June 9, 2012; Gainesville, FL, USA; Florida Gators catcher Mike Zunino leads off second base during game one of the Gainesville super regional at McKethan Stadium. Mandatory Credit: Rob Foldy-US PRESSWIRE

Seattle Running Low On Draft Funds

As Bud Selig reached into his 1970′s style desert brown jacket, reaching for the high grade fountain pen that would eventually mark upon baseball’s new CBA, he was unknowingly altering the methods of numerous organizations and how they go about acquiring talent.

Not only does this new CBA handcuff its organizations when it comes to signing international talent, it also handicaps a teams ability to sign home grown, american-bred talent. This has multiple side effects that in the end will end up diluting the overall dignity of the sport. It’s hard to “convince” a two sport athlete to come play baseball, when the fame and spotlight has belonged to football for decades. Baseball isn’t a star driven sport, but that doesn’t mean we don’t need our stars. Unfortunately these ramifications won’t be felt for quite some time, and perhaps at that time the sport will have been hurt insurmountably. Without stars and idols for young children to imitate and strive to become, the sport will lose the interest of america’s young, and that is something baseball has already been struggling to fight.

Now that I have veered off on a complete tangent, that brings us to the Mariners. Seattle has had a notoriously hard time of late attracting offensive talent. So the Mariners have leaned heavily on the draft and the international market in order to shore up their free agency deficiencies. The Mariners have invested large quantities of money in the draft, drafting highly regarded prospects with commitments in the later rounds and then throwing money at these lower end picks in order to convince them to forego other opportunities. The Mariners have signed 8 of their top 10 picks. Notably absent is number one pick Mike Zunino. Not necessarily a reason for concern, first round picks tend to drag this process out as long as possible in an attempt to get as much money as possible. Here begins a rather large issue.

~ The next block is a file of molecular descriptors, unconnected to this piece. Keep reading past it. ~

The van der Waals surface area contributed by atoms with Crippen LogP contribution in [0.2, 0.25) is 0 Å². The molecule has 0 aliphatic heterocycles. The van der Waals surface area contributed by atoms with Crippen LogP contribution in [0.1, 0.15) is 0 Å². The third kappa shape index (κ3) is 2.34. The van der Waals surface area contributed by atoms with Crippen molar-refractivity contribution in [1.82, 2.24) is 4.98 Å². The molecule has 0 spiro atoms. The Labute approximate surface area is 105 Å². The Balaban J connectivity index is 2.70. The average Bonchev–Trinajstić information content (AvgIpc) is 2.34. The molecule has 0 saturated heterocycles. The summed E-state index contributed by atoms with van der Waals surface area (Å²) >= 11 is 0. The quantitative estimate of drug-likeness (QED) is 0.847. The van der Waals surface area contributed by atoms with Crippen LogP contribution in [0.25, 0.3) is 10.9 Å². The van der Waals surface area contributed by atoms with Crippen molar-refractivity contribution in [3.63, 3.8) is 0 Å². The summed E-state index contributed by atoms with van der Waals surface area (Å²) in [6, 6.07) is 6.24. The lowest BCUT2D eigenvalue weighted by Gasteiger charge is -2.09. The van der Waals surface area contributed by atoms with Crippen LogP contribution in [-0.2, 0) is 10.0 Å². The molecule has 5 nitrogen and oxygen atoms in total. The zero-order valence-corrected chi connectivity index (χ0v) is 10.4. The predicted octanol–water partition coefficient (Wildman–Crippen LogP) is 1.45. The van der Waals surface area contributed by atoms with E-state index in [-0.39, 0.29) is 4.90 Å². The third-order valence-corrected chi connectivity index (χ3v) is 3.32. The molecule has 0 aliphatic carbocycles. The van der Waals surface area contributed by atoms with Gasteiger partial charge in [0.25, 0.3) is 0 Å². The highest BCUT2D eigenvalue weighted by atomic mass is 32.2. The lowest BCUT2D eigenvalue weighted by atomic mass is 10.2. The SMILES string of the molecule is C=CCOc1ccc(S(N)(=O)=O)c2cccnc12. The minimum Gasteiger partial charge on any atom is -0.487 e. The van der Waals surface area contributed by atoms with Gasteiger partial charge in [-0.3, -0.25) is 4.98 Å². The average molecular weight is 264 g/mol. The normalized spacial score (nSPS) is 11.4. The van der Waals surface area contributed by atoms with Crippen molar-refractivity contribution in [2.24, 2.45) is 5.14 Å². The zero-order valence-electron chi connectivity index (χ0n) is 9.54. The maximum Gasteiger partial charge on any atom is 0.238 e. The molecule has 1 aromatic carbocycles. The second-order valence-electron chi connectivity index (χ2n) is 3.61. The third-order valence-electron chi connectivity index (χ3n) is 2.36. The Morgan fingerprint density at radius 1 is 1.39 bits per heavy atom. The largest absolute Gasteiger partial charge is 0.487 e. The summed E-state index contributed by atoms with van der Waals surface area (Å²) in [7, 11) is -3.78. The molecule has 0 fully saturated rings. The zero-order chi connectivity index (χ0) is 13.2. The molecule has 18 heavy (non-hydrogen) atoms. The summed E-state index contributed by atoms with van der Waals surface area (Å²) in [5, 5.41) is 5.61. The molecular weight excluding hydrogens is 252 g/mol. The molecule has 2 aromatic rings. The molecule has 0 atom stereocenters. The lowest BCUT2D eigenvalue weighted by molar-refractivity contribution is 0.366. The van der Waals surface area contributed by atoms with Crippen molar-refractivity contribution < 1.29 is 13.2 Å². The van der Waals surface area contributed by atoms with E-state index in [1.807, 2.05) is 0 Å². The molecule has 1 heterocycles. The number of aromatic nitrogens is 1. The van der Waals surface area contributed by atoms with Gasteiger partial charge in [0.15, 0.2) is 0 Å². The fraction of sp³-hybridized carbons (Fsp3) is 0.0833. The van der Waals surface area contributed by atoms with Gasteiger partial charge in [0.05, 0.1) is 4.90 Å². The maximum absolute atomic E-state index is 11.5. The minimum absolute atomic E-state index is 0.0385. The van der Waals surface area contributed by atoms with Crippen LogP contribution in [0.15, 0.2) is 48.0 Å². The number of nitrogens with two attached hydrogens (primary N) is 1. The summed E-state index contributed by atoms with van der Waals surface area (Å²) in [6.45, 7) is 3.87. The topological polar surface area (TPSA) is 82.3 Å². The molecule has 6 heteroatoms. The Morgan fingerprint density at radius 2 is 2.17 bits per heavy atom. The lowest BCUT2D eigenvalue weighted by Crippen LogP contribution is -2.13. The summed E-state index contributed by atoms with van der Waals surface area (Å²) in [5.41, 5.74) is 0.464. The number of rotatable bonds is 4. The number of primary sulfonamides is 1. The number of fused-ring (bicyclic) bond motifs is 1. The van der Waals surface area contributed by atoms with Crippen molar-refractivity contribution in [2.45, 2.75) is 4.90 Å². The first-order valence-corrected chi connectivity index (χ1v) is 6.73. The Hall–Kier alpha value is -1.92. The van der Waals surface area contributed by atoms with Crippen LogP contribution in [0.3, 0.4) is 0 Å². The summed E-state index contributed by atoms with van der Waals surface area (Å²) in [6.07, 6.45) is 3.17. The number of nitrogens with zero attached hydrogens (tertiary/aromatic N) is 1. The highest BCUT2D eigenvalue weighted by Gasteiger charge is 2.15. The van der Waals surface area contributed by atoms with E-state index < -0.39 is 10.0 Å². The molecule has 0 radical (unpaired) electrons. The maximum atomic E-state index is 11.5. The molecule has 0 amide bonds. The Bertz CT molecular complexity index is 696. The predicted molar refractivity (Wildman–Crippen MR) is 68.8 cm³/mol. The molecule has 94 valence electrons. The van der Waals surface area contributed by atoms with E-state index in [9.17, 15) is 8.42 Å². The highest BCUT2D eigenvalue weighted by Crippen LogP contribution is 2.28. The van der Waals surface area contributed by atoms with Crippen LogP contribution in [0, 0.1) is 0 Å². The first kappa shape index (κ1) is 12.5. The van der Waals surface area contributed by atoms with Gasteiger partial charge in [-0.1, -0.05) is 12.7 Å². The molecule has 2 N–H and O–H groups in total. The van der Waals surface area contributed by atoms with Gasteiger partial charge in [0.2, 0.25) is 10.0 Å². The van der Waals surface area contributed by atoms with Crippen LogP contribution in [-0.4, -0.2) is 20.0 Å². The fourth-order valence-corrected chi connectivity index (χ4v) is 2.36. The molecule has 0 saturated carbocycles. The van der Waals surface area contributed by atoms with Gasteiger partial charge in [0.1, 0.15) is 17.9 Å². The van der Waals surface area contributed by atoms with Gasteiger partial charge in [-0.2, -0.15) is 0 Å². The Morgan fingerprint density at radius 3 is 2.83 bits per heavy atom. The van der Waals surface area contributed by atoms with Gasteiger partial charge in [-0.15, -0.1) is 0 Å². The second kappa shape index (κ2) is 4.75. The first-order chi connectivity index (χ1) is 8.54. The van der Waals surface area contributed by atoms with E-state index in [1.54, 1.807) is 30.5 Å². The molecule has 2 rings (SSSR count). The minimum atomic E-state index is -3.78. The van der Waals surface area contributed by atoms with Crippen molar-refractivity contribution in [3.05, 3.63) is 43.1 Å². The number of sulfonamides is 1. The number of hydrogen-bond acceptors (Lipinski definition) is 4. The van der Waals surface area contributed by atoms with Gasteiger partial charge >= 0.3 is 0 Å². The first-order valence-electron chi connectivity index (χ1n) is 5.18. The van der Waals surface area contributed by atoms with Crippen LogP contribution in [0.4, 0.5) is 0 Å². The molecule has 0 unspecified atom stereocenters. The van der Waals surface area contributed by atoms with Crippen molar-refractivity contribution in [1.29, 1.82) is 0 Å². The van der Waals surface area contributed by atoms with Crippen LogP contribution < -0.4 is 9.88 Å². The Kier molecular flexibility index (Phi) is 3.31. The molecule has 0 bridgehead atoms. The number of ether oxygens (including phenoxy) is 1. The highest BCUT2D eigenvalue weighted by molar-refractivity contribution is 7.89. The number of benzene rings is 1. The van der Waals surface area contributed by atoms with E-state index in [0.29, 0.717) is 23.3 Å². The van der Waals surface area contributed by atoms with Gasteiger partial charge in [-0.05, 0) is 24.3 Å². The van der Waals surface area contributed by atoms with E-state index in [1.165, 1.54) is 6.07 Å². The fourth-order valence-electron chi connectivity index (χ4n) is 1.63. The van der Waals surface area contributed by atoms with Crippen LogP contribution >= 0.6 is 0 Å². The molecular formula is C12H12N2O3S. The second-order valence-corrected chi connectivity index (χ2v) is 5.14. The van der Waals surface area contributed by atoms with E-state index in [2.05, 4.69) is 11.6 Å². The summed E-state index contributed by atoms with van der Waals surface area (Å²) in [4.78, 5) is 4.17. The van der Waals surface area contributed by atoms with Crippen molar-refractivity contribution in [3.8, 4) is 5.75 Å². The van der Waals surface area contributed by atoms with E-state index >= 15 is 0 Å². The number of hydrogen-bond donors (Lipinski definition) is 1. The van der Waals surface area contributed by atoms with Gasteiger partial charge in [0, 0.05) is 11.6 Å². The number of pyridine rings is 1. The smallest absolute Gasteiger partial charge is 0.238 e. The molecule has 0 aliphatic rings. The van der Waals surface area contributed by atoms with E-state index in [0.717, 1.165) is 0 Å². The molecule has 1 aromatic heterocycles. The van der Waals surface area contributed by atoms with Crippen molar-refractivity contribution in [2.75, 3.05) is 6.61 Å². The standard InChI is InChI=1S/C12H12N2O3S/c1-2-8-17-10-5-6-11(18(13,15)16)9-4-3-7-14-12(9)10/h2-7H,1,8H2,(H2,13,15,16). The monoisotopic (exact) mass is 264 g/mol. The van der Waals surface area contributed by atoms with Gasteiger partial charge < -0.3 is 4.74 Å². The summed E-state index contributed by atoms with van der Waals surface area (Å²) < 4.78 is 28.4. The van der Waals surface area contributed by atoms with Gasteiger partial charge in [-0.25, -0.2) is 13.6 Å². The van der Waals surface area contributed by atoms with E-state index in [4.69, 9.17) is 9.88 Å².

The Mariners have already begun to run low on draft funds.

The Mariners have an MLB mandated $8,223,400 to spend on their top 10 picks. Thus far the Mariners have signed Joseph DeCarlo ($1.3M — Slot: $806,000), Edwin Diaz (???), Tyler Pike ( $850K — Slot: $370,800), Patrick Kivlehan ($300K — Slot: $353,300), Christopher Taylor (???), Timothy Lopes ( $550k — Slot: $198,100), Taylor Ard ($149K – Slot: $149,700), Jamodrick McGruder ( $130K — Slot: $130,500), and Grady Wood ( $40K — Slot: $125,000). According to Baseball America the Mariners are $355,700 over their budget of $8,223,400 for their top 10 picks.

Selig has taken a personal vendetta against anyone who plans to spend over his reconfigured slot bonus. Serious penalties are to be dealt to those who would disobey the new laws of the current CBA. This excerpt is taken from the CBA:

Penalties for exceeding the Signing Bonus Pool are: Excess of Pool Penalty – (Tax on Overage/Draft Picks)

* 0-5% – 75% tax on overage
* 5-10% – 75% tax on overage and loss of 1st round pick
* 10-15% – 100% tax on overage and loss of 1st and 2nd round picks
15%+ – 100% tax on overage and loss of 1st round picks in next two drafts

The Mariners have been allotted $5,200,000 for the signing of Zunino. That leaves $3,023,400 for the rest of their picks. That is only if they can sign Zunino at or below slot. Without knowing how much the Mariners spent on Diaz and Taylor, they have already spiked up to the $3,320,000 zone. If you you assume that the Mariners continue the trend of going above slot, you can figure to add another possible $400,000 – $500,000 to that figure with the unknown bonus amounts. That would push the $3,320,000 zone up to $3,720,000 range. That would leave a bonus of $4,500,400-ish for number one selection Mike Zunino, about $700,000 short of his suggested bonus.

Cause for concern? Certainly, but the it’s not a reason to panic. Both selections above Zunino, signed for below the recommended slot bonus, with an unprecedented higher bonus to the second round pick, Byron Buxton. The Mariners are going to sign Zunino, the only issue now becomes, can they do it below slot?